Saturday, July 16, 2011


By R. Eldon Bray – July 15, 2011

Boston Con. Town is on the hill on the left.  Mined away top and bottom
            The Boston Consolidated Mining Co’s Bingham Canyon, Utah mine was the world’s first large-scale open-pit copper mining operation. It utilized steam shovels to produce 3,000 tons of copper ore each day.
The Boston Con was also the highest-in-elevation community in Bingham Canyon. In the early days of underground mining in the canyon, prior to the widespread use of automobiles, the movement of people (and delivery of groceries) was limited to walking or riding horses or wagons. The workers at individual mines that were far from the main part of town were forced by necessity to live adjacent to the mine, usually in buildings that were constructed and owned by the mining company. The name of the community was generally known by the name of the mine; hence the title of “The Boston Con” was used for both the mine and for the adjacent community.
The Boston Con began open-pit mining with a steam shovel on the upper part of the “Copper Hill” in Bingham Canyon on March 16, 1906. Five months later, in August of 1906, the Utah Copper Company began its first steam shovel operations on the bottom of the Copper Hill. The mining operations of both companies successfully demonstrated the economic feasibility of open-pit steam shovel mining of low-grade copper ores.
My Uncle with Highland Boy Stage at Boston Con.

The portion of The Hill below the levels of the Boston Con and above the mine levels of the Utah Copper remained relatively untouched for several years but it was obvious that, if the Utah Copper operations continued, they would soon undermine the levels of the Boston Con. In 1910 the problem was resolved by the merger of the two companies. The merged company retained the name of the Utah Copper Company. After the merger the Utah Copper steam shovels quickly dug levels across the previously unmined area so that The Hill soon had levels from top to bottom. After the merger the title of “The first large-scale open-pit copper mining operation in the world” was attributed to the Utah Copper but the Boston Con undoubtedly held that title for the first few years of its operations.

Both the Boston Con and the Utah Copper first started their operations on The Copper Hill with underground mines through which they proved out the tonnage and grade of the immense copper orebody and from which they extracted ore for their test mills. The Boston Con had two mines – one a high-grade sulphide mine and the other a lower-grade porphyry mine. The high-grade sulphide ore was shipped directly to the Garfield Smelting Company. The porphyry mine became a commercial high-tonnage underground mine that shipped ore to the 3000 tons-per-day Arthur mill, construction of which was started in 1907. After the advent of its large-scale open-cut operations the Boston Con’s underground operations were phased out. The Utah Copper also phased out its underground mine and increased the capacity of its Copperton test mill (just below Dry Fork) from 300 tpd to 900 tpd and then replaced it with a 6000 tpd mill in Magna, construction of which was started in 1906. The Utah Copper’s Magna mill, with an earlier construction start, was completed before the Boston Con’s Arthur mill. In later years the output of the mine and the capacity of the Arthur and Magna mills were both increased considerably.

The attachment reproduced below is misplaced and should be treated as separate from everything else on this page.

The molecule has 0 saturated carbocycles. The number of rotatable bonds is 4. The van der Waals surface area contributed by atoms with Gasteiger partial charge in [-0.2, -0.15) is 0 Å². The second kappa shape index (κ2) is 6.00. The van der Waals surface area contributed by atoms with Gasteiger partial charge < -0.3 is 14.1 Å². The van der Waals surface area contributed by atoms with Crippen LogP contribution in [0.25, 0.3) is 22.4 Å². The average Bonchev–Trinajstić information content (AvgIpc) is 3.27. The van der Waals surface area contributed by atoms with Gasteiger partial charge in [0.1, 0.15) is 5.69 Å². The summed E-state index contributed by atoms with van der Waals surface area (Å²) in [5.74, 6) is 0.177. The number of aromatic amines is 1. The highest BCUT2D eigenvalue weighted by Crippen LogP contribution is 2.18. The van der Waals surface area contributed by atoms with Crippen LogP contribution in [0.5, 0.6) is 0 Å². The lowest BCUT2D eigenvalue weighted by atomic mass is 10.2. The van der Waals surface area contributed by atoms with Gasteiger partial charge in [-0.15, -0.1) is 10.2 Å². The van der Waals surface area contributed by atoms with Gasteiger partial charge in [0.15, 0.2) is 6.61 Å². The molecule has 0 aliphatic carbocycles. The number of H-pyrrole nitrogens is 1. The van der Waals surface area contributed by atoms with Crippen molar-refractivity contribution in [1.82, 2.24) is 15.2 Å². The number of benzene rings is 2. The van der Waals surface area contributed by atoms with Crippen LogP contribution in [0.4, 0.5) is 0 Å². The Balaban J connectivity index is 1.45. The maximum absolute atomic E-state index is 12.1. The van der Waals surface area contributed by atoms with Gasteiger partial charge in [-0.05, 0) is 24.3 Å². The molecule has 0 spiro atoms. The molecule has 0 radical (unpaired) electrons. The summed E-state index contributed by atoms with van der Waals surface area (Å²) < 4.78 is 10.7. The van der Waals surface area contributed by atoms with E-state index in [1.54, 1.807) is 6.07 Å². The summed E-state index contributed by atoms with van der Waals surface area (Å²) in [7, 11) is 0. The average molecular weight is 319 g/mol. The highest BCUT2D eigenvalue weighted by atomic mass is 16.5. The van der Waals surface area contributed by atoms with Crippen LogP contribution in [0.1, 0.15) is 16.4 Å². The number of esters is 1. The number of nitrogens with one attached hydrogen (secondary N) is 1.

Boston Con. is gone
The Boston Con community, at an elevation of about 7300 feet, was the uppermost community of any size in Bingham Canyon. It was built on the northwest side of The Copper Hill near the underground (and later open-pit) mine and was accessed by a road from Highland Boy. It provided housing for the miners and for many of their families. The open-pit mining activities of the Utah Copper, as the years passed, either dug away the community or covered it over with waste dumps. Few people living today (2011) can remember seeing the Boston Con community or even know where it used to be. A 1929 photo and maps show bunk houses, shops, and other buildings of the Boston Con on the eastern slope of Log Fork several hundred feet above the Highland Boy mine and the south end of J-Bridge.
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Another Boston Con landmark was the 110-foot high, 3000-ton-capacity, cylindrical ore bin at the foot of the 2100-foot long double tramway down which the sulphide ore from high on the mountain was lowered 900 feet vertically. The top of the tramway was nearly a mile around The Hill to the east of the Boston Con town and a shorter distance to the northeast of the Boston Con mine. The foot of the tramway and the ore bin were located at approximately the elevation of A-level (about 6350 feet) on the southeast side of Carr Fork down the canyon from the Apex mine, almost across from the B&G-to-Apex trestle. Construction of the tram and ore bin was completed in 1907. The Boston Con Company also had an underground mine adit and small sample mill near the bottom of the main Bingham Canyon.
            Eldon’s forthcoming book about Bingham will, as his previous book, include numerous photos. Some of the photos regarding this article about The Boston Con will be available on his website and on the Bingham High School alumni website Donations of special photos, memories, or human interest stories about The Boston Con or other areas of Bingham are welcome. Please telephone Eldon Bray at 970-245-8209 or e-mail       THE BOSTON CON-THE WORLD’S FIRST.doc July

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